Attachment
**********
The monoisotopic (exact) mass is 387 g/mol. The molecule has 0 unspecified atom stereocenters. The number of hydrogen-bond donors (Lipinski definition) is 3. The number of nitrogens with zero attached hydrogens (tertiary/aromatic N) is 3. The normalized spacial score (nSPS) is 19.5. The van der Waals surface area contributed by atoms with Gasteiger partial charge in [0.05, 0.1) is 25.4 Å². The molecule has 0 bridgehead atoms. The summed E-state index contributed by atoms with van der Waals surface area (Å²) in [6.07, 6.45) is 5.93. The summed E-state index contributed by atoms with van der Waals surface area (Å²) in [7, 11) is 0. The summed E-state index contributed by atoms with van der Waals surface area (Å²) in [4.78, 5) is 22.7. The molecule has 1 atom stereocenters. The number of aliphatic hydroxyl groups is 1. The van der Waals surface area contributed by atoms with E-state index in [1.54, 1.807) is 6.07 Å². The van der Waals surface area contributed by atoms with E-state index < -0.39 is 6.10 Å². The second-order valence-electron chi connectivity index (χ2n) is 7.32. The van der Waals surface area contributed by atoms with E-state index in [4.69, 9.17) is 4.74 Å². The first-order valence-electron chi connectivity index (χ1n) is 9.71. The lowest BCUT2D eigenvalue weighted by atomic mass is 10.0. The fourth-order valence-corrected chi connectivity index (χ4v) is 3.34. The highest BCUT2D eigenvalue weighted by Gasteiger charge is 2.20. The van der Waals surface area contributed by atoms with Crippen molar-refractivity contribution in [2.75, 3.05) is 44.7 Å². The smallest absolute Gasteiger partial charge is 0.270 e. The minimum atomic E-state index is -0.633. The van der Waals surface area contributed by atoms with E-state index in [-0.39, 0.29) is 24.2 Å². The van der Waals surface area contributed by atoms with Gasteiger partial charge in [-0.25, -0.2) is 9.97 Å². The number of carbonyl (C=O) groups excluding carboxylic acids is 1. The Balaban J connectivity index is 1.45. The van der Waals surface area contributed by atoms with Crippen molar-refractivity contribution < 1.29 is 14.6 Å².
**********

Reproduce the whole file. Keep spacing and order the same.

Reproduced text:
The monoisotopic (exact) mass is 387 g/mol. The molecule has 0 unspecified atom stereocenters. The number of hydrogen-bond donors (Lipinski definition) is 3. The number of nitrogens with zero attached hydrogens (tertiary/aromatic N) is 3. The normalized spacial score (nSPS) is 19.5. The van der Waals surface area contributed by atoms with Gasteiger partial charge in [0.05, 0.1) is 25.4 Å². The molecule has 0 bridgehead atoms. The summed E-state index contributed by atoms with van der Waals surface area (Å²) in [6.07, 6.45) is 5.93. The summed E-state index contributed by atoms with van der Waals surface area (Å²) in [7, 11) is 0. The summed E-state index contributed by atoms with van der Waals surface area (Å²) in [4.78, 5) is 22.7. The molecule has 1 atom stereocenters. The number of aliphatic hydroxyl groups is 1. The van der Waals surface area contributed by atoms with E-state index in [1.54, 1.807) is 6.07 Å². The van der Waals surface area contributed by atoms with E-state index < -0.39 is 6.10 Å². The second-order valence-electron chi connectivity index (χ2n) is 7.32. The van der Waals surface area contributed by atoms with E-state index in [4.69, 9.17) is 4.74 Å². The first-order valence-electron chi connectivity index (χ1n) is 9.71. The lowest BCUT2D eigenvalue weighted by atomic mass is 10.0. The fourth-order valence-corrected chi connectivity index (χ4v) is 3.34. The highest BCUT2D eigenvalue weighted by Gasteiger charge is 2.20. The van der Waals surface area contributed by atoms with Crippen molar-refractivity contribution in [2.75, 3.05) is 44.7 Å². The smallest absolute Gasteiger partial charge is 0.270 e. The minimum atomic E-state index is -0.633. The van der Waals surface area contributed by atoms with E-state index in [-0.39, 0.29) is 24.2 Å². The van der Waals surface area contributed by atoms with Gasteiger partial charge in [-0.25, -0.2) is 9.97 Å². The number of carbonyl (C=O) groups excluding carboxylic acids is 1. The Balaban J connectivity index is 1.45. The van der Waals surface area contributed by atoms with Crippen molar-refractivity contribution < 1.29 is 14.6 Å².